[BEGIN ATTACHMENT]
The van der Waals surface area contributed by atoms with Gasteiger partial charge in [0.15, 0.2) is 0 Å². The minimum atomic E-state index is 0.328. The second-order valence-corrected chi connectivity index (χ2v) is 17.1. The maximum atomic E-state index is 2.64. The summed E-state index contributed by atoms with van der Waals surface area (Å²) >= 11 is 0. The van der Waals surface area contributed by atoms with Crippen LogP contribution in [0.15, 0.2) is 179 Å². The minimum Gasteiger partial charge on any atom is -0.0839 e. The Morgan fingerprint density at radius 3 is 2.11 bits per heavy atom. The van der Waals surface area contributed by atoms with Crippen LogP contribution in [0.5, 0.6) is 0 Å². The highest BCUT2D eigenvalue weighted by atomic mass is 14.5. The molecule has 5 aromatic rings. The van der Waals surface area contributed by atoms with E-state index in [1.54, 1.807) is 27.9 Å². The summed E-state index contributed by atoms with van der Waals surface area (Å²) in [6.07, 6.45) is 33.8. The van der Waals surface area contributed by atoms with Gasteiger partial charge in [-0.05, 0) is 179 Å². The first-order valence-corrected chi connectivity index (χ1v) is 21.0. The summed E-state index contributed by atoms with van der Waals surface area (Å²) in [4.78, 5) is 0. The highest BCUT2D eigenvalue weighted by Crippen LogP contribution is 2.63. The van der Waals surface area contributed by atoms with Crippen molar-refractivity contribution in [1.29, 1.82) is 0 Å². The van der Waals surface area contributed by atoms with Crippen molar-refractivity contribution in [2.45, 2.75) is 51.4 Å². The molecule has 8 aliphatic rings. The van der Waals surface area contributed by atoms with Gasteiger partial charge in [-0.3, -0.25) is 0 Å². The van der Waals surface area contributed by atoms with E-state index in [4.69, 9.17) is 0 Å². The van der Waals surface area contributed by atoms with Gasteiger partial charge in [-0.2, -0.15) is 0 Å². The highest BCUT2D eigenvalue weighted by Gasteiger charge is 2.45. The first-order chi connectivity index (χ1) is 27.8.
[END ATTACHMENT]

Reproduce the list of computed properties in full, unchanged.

The van der Waals surface area contributed by atoms with Gasteiger partial charge in [0.15, 0.2) is 0 Å². The minimum atomic E-state index is 0.328. The second-order valence-corrected chi connectivity index (χ2v) is 17.1. The maximum atomic E-state index is 2.64. The summed E-state index contributed by atoms with van der Waals surface area (Å²) >= 11 is 0. The van der Waals surface area contributed by atoms with Crippen LogP contribution in [0.15, 0.2) is 179 Å². The minimum Gasteiger partial charge on any atom is -0.0839 e. The Morgan fingerprint density at radius 3 is 2.11 bits per heavy atom. The van der Waals surface area contributed by atoms with Crippen LogP contribution in [0.5, 0.6) is 0 Å². The highest BCUT2D eigenvalue weighted by atomic mass is 14.5. The molecule has 5 aromatic rings. The van der Waals surface area contributed by atoms with E-state index in [1.54, 1.807) is 27.9 Å². The summed E-state index contributed by atoms with van der Waals surface area (Å²) in [6.07, 6.45) is 33.8. The van der Waals surface area contributed by atoms with Gasteiger partial charge in [-0.05, 0) is 179 Å². The first-order valence-corrected chi connectivity index (χ1v) is 21.0. The summed E-state index contributed by atoms with van der Waals surface area (Å²) in [4.78, 5) is 0. The highest BCUT2D eigenvalue weighted by Crippen LogP contribution is 2.63. The van der Waals surface area contributed by atoms with Crippen molar-refractivity contribution in [1.29, 1.82) is 0 Å². The van der Waals surface area contributed by atoms with Crippen molar-refractivity contribution in [2.45, 2.75) is 51.4 Å². The molecule has 8 aliphatic rings. The van der Waals surface area contributed by atoms with Gasteiger partial charge in [-0.3, -0.25) is 0 Å². The van der Waals surface area contributed by atoms with E-state index in [4.69, 9.17) is 0 Å². The van der Waals surface area contributed by atoms with Gasteiger partial charge in [-0.2, -0.15) is 0 Å². The highest BCUT2D eigenvalue weighted by Gasteiger charge is 2.45. The first-order chi connectivity index (χ1) is 27.8.